In the beginning of ‘The Enemies of Reason‘, Richard Dawkins’ latest TV crusade against the irrationality of religion and spiritualism, he asks: why is it during an age in which science is proving more ‘truths’ about life and the universe do people still turn to UFOs and miraculous burnt marks on toast that look like… Continue reading Must science reign supreme?
Tag: British TV
Now that Sophie Dahl is out of our kitchen, who will be the next female TV chef?
First published at The F-Word Blog +++++++++++++++++++++++++++++++++++++++++++++++++++++++++++++++++++++++++ For the few people who care, Sophie Dahl will not be returning to our television sets to teach us how to make an eggs Benedict that’s saucy in more ways than one. Dahl had a shaky start, with mixed reviews from episode one and had more media buzz… Continue reading Now that Sophie Dahl is out of our kitchen, who will be the next female TV chef?
Take your pick, science or religion: My review of Nerdstock – 9 lessons and carols for godless people
The word is out: if you’re religious you cannot possibly appreciate genetics in all its glory, a glory that is inseparable from the Darwinian theory of evolution. I was watching Nerdstock, a Christmas programme for non-religious people on BBC4 last night with at first some curiosity, later with quiet amazement at the burgeoning audacity of… Continue reading Take your pick, science or religion: My review of Nerdstock – 9 lessons and carols for godless people
When did talking about race become taboo?
Whenever I’m back home in Malaysia, I’m frequently faced with the annoying question of what race I am. It’s annoying because it jumps right at me from nowhere, from people I hardly know, from strangers. Yes, it’s easy to come to the conclusion that some Malaysians are just rude but one thing is for sure,… Continue reading When did talking about race become taboo?
Jamie Oliver, food, and Eurocentrism
If you follow Jamie Oliver’s cooking programmes, alternatively known as The Naked Chef, you’ll notice that his cool and effortless boyish attitude to cooking strikes a chord with the young, mostly male, upwardly-mobile, and aspiring members of the British middle class; it’s about an obsession with fresh, locally-sourced or grow-your-own ingredients, and recipes firmly grounded… Continue reading Jamie Oliver, food, and Eurocentrism
Why I am against mainstream pornography
There was a time as a sex-positive feminist I believed that women should be able to enjoy porn if it floats their boat, and that all other avenues for female sexual desire should be open as long as elements so fundamental to the world of feminism and sex – choice and consent – are present.… Continue reading Why I am against mainstream pornography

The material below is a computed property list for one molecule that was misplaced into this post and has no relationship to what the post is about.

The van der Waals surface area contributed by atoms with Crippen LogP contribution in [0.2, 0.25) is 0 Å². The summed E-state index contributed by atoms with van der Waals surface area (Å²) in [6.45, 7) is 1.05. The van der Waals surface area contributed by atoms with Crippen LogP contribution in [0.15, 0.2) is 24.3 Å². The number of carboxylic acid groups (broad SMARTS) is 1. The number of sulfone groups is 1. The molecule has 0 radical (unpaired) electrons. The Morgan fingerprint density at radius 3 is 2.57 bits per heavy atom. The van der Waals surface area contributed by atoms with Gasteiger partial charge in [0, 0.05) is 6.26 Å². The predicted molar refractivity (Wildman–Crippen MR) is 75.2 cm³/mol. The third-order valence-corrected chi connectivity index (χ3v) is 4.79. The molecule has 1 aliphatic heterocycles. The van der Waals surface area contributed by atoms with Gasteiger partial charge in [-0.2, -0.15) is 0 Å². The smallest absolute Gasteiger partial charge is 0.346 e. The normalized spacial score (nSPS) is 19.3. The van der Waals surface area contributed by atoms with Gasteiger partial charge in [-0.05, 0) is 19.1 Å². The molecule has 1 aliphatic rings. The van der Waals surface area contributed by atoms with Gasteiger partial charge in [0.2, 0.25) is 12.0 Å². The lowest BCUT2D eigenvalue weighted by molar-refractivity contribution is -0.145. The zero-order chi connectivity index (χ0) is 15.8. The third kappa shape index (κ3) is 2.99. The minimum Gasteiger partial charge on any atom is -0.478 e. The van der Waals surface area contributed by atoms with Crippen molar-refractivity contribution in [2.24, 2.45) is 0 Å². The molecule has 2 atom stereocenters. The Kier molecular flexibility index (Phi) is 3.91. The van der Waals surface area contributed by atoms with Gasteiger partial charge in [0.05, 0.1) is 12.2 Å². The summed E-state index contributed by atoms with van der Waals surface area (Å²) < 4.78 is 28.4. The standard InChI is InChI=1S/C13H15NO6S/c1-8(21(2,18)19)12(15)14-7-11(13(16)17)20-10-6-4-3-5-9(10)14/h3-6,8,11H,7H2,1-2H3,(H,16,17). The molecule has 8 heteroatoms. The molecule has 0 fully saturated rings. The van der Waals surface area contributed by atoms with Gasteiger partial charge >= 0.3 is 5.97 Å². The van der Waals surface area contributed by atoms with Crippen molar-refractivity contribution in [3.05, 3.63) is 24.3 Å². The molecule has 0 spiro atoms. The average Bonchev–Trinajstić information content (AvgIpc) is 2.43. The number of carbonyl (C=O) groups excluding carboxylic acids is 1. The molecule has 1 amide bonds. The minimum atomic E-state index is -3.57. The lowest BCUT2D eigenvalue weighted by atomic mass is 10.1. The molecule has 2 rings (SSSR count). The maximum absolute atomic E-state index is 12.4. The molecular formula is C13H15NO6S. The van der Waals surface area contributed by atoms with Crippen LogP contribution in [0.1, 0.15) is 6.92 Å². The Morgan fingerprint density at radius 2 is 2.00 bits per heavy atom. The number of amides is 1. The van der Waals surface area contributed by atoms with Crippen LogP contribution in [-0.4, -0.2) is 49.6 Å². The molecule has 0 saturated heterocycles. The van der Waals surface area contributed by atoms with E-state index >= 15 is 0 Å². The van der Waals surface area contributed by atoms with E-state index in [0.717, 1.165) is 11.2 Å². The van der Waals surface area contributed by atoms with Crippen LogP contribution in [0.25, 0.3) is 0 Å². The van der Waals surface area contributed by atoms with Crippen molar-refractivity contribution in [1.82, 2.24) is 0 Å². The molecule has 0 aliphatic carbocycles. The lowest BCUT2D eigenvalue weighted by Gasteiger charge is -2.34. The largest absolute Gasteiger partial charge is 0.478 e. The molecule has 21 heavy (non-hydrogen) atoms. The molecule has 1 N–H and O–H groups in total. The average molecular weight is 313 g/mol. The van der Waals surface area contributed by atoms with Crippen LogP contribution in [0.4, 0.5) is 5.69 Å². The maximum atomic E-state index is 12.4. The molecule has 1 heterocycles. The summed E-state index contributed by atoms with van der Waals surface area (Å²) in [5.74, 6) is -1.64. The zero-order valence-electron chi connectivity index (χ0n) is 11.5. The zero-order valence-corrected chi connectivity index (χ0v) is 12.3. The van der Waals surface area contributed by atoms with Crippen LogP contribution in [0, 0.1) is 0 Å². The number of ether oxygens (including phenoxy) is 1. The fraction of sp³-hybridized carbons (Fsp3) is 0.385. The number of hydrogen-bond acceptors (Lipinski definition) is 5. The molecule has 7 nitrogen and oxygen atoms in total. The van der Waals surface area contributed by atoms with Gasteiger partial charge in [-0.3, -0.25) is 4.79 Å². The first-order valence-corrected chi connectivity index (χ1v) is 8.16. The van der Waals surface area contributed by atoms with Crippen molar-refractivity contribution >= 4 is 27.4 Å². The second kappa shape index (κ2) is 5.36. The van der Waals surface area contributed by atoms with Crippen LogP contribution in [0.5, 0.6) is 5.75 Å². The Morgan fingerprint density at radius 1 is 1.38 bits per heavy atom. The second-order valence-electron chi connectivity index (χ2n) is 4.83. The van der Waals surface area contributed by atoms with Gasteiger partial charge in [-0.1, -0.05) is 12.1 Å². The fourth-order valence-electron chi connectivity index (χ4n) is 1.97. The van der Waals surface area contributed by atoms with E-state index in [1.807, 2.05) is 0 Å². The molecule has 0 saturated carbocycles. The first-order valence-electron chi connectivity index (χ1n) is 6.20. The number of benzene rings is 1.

Latter day Victoriana: Drawing similarities between Compulsion and Bride and Prejudice
Crossposted on Feminist Review. The repressive, corseted Victorian culture of the novel found a perfect foil in the rigid caste strictures of Indian society. (The Times, 27 April 2009) Nesrine Malik’s scathing review of the ITV drama Compulsion got me thinking a lot more about modern day adaptations of pre-20th century literary works featuring ethnic… Continue reading Latter day Victoriana: Drawing similarities between Compulsion and Bride and Prejudice
My daughter's keeper: Nahid Persson's Prostitution behind the veil
Crossposted at Muslimah Media Watch For a relatively high-brow TV channel, BBC4 is known for providing top quality programs and dramas. So when the BBC commemorated the 30th anniversary of Islamic Revolution in Iran, I became glued to the channel’s string of intriguing documentaries on all things Iranian, post-1979. There were plenty on Iran-US nuclear… Continue reading My daughter's keeper: Nahid Persson's Prostitution behind the veil
The masculine art of cooking
When celebrity chef Gordon Ramsay’s chain of eateries were snubbed from the world’s best restaurants list, I revelled in the joy of knowing that the British vanguard of hyper-macho professional cooking will need a little humbling-up to do. Though the reign of men in the great kitchens of the world is far from over: somewhere… Continue reading The masculine art of cooking
Migration: Belonging and displacement
In an early sequence of a 1991 Channel Four television feature, Northern Crescent (a film about the white-Asian conflicts in Britain following the Rushdie affair), shows a new primary school headmaster, Mr. West, who introduces himself at assembly to his students, most of whom are of Pakistani ancestry. Mr. West asks the students to name… Continue reading Migration: Belonging and displacement